The Mama live on the plateaus of northern Nigeria, extending from the present-day state of Ebbi to the Cameroon border. Difficulty accessible, this extremely varied region from an ethnic and linguistic point of view, has in the past been the site of numerous migrations and invasions.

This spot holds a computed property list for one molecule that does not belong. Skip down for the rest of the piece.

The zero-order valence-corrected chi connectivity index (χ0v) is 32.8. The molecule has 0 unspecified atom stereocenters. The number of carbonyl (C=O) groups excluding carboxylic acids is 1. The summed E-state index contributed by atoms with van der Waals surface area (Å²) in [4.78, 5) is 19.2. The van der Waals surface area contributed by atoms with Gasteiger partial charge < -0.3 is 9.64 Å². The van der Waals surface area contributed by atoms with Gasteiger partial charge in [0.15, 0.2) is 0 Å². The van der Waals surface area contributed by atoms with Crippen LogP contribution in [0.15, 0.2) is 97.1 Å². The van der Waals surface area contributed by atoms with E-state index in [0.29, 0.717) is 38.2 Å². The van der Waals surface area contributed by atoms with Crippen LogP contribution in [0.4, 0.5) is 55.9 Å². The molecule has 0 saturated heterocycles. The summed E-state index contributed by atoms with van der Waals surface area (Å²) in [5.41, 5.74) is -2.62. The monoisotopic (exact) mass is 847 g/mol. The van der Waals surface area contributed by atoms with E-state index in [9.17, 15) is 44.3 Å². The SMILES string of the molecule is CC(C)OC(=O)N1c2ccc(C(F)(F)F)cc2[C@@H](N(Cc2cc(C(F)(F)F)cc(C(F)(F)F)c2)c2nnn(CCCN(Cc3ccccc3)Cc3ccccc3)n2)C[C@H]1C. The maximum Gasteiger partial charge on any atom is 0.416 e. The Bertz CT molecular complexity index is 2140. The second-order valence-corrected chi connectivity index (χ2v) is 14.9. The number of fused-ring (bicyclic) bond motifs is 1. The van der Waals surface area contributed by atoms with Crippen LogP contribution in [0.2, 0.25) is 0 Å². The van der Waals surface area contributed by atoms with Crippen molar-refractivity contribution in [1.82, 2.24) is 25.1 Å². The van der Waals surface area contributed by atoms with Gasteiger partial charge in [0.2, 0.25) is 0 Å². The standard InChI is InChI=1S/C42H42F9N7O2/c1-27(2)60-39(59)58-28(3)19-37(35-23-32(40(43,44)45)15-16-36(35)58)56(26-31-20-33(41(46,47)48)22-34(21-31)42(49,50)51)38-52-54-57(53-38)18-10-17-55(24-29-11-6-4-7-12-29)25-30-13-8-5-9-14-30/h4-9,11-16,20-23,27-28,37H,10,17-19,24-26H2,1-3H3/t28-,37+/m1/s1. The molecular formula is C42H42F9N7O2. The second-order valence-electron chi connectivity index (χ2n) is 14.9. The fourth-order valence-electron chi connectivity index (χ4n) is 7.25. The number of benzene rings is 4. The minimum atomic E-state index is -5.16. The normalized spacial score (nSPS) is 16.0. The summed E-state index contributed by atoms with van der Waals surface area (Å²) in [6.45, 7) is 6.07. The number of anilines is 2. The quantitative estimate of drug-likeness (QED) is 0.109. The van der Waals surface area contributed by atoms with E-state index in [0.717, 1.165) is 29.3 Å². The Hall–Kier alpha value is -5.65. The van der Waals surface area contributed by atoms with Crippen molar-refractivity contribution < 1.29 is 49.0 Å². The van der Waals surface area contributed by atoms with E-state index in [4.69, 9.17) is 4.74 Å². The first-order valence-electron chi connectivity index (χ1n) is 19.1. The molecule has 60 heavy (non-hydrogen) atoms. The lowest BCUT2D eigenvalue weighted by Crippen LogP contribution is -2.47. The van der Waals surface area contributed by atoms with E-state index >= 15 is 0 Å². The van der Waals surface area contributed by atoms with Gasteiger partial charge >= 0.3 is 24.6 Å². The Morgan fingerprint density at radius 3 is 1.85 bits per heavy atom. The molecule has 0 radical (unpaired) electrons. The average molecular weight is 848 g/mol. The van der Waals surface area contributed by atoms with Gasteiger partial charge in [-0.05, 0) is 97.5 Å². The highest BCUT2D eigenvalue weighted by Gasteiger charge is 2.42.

Geographically isolated, the peoples of the northeast – Montol, Jukun, Koro, Goemai, Mama, etc – have up to present been relatively little studied. Nonetheless, among the majority of these peoples we do find the institution of a chief/priest invested with sacred authority, one responsible for the well-being of the entire community. The political organization of the Mama, however, was quite varied. The plateau region has a long artistic tradition behind it, for it is here that the Nok civilization blossomed – one that has given us the most ancient evidence of terracotta figurative sculpture from West Africa. From an artistic viewpoint, the Mama are producers of rather abstract statuary, as well as masks that are associated with the world of the ancestral spirits – spirits who exercise an important function of social control. One finds the image of the buffalo and the antelope throughout the whole valley of the Shemankar, among the Mama as among the Goemai and the Jucun. These animals are closely related to the material prosperity provided by good harvests. The dance took place within the framework of the mangam cult. Outside the areas reserved for the cult, buffalo skulls, occasionally set in mud walls, prove that the animal, in the form of skulls or masks, played an important role in the Mama’a ancestor cult.

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